Piphal Heng Featured in Cambodian Media

Local Cambodian news and social media have prominently featured the recent completion of an excavation by native son Piphal Heng, who is a postdoctoral scholar at the Cotsen Institute and the Program for Early Modern Southeast Asia (PEMSEA) at UCLA.

Heng is currently working remotely with his ground crew, whom he described as “fantastic,” on data processing and preparation of a preliminary report for Authority for the Protection of the Site and Management of the Region of Angkor (APSARA), which manages the World Heritage Site of Angkor Wat where the excavation took place. The fieldwork is part of his research on “Religious Change, Theravada Buddhism, Political Economy, and Urban Transformation in Early Modern Cambodia (15th-19th century).”

“Our preliminary results indicate that a large section of Angkorian urban planning continued to be occupied through at least the seventeenth century,” Heng noted. “We can confirm that two structures associated with Theravada Buddhism (Vihear) were introduced into its urban grids sometime between the fourteenth and sixteenth centuries. Another section of Angkor Wat, the northwestern quadrant, was completely transformed at a date yet to be determined by radiocarbon dating and ceramics analysis,” he continued.

TrenchHeng pointed out that their excavations so far covers 40 square meters or only 0.1% of the 4 hectares (about 100 acres) area and that there are many more features, such as mounds, ponds and Vihear structures “that we don’t quite understand." Questions include when, how, and why these were modified, who modified them, and how long they were used. “I hope to be granted another work permit to continue the new phase of my research,” Heng said.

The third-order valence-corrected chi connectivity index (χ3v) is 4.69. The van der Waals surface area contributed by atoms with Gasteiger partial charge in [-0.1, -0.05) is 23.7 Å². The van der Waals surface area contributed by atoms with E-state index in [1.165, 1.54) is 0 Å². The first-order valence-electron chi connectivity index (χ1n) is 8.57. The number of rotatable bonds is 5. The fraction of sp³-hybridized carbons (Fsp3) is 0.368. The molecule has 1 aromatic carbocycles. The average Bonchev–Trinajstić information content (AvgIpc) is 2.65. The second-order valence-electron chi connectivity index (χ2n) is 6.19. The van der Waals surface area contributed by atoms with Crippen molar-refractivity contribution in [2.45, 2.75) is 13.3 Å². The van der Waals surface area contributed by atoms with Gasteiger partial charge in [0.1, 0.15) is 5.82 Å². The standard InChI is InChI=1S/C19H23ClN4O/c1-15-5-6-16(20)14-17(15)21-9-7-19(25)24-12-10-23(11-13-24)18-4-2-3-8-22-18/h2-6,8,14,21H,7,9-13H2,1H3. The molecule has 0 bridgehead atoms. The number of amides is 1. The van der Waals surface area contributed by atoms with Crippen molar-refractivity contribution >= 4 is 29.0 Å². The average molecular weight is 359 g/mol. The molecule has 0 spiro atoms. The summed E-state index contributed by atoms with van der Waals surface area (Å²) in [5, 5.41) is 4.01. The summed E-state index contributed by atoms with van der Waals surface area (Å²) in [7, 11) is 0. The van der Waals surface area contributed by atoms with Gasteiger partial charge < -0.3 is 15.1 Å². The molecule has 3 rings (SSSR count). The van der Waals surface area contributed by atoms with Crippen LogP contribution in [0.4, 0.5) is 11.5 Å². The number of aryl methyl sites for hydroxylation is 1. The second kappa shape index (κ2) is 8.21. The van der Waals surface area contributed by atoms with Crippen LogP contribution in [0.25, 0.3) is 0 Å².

“My co-director Miriam Stark (University of Hawai’i), collaborators from APSARA, my Cambodian crews and my postdoctoral advisor Stephen Acabado have been instrumental in carrying forward this research,” Heng added. Acabado is associate professor of anthropology, director of PEMSEA, and a core faculty member of the Cotsen Institute.

Heng is also working with Acabado and the UCLA Center for Southeast Asian Studies “to prepare for our upcoming field school through PEMSEA in Cambodia. The sites are yet to be determined, but we are excited to bring UCLA undergraduate and graduate students to work with and learn from other American and Southeast Asian students and archaeologists, including those from Cambodia.”

For more information, or to find out how to support our research and education in archaeology and conservation, please contact Michelle Jacobson at mjacobson@ioa.ucla.edu.

Published on February 21, 2023.